A Comprehensive Guide to AI in Translation in 2024

A Comprehensive Guide to AI in Translation in 2024

We live in an increasingly connected world where overcoming cultural and social barriers continues to be a challenge when it comes to bridging the gaps between language and communication.

However, thanks to an increased use of artificial intelligence (AI) in recent years, the practical applications in translation have been remarkable. 

In this piece, we’ll be taking a deep look into the various uses and applications for the translation industry. We’ll investigate why and how it works, and perhaps more importantly when it doesn’t.

Whether you’re a professional linguist, a student, someone looking to learn a new language, or a business looking at using AI for translation, this piece is perfect for you.

What is AI?

In a nutshell, applying AI to a translation means utilising a machine learning algorithm to translate written text or speech from one language to another – basically just as a human translator would do.

AI uses a series of natural language processing systems to understand the meaning of a piece of content to then produce similar work in another language.

This feeds into a large language model (LLM) which contains a huge multimodal dataset that becomes more and more accurate the more frequently it is used for translation purposes, allowing it to learn more about the cultural implications behind each translation.

At Anglia Translations Ltd, we have used a similar tool in Computer Assisted Translation, or Translation Memory as it is commonly known, for many years, and when used correctly alongside a language professional it can really help improve efficiency.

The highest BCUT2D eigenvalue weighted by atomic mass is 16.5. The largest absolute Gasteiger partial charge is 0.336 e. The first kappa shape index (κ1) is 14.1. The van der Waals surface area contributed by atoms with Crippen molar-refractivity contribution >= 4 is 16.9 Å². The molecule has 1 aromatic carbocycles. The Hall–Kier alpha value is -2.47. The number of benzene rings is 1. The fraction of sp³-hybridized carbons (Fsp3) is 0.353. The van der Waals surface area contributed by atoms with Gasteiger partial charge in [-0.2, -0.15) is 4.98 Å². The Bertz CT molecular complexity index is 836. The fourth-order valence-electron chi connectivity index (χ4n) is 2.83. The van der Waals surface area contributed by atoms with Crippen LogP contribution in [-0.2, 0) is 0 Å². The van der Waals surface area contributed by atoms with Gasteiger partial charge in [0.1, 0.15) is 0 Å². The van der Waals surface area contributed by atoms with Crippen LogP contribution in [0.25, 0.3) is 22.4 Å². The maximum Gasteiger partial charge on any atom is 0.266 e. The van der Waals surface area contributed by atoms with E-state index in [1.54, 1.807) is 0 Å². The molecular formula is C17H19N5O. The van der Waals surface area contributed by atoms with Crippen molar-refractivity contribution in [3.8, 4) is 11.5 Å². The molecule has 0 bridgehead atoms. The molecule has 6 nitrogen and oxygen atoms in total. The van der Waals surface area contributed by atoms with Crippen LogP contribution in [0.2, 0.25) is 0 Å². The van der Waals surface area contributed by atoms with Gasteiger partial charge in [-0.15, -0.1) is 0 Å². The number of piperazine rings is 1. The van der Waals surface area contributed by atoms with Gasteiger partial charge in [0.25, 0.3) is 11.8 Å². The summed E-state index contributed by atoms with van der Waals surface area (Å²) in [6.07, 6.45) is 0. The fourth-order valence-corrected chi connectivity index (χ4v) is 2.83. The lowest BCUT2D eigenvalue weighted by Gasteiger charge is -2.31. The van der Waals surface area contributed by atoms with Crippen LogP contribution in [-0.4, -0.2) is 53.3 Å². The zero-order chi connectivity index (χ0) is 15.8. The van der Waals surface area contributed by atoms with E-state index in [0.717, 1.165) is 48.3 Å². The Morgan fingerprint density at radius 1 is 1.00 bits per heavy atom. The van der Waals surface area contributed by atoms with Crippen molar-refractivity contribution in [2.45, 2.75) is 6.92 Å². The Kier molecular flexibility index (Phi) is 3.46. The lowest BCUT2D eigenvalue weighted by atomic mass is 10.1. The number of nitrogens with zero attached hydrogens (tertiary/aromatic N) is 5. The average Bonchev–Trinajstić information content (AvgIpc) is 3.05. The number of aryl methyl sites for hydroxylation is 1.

AI in Translation

No matter how smart an AI platform may become, it could never take the place of a human translator with experience and first hand knowledge of the languages they are translating, as well as their specialist knowledge of the subject matter.

Although AI has made some serious progress when it comes to the quality and coherence, it still struggles to comprehend creative requirements, cultural nuance, jargon and tone of voice. 

The only way to ensure this is guaranteed is to bring a human being with the relevant experience into the mix to ensure messages are making the required impact in the target language.

There’s no doubt that AI can help to increase understanding between those with different mother tongues and help to speed up certain parts of the translation process, however the utmost care must be taken as AI still very much has its limitations – we’ll cover this in more depth later on.

So, with this being the case, how can you use AI for translation in the most effective and efficient way?

What Kind of Translation Tools Are Available?

You can utilise a range of AI-based systems to translate in a variety of different ways. In fact, in some cases, you may not even be aware that you’re using an AI model, particularly if you’re learning a new language or translating basic phrases while travelling, for example.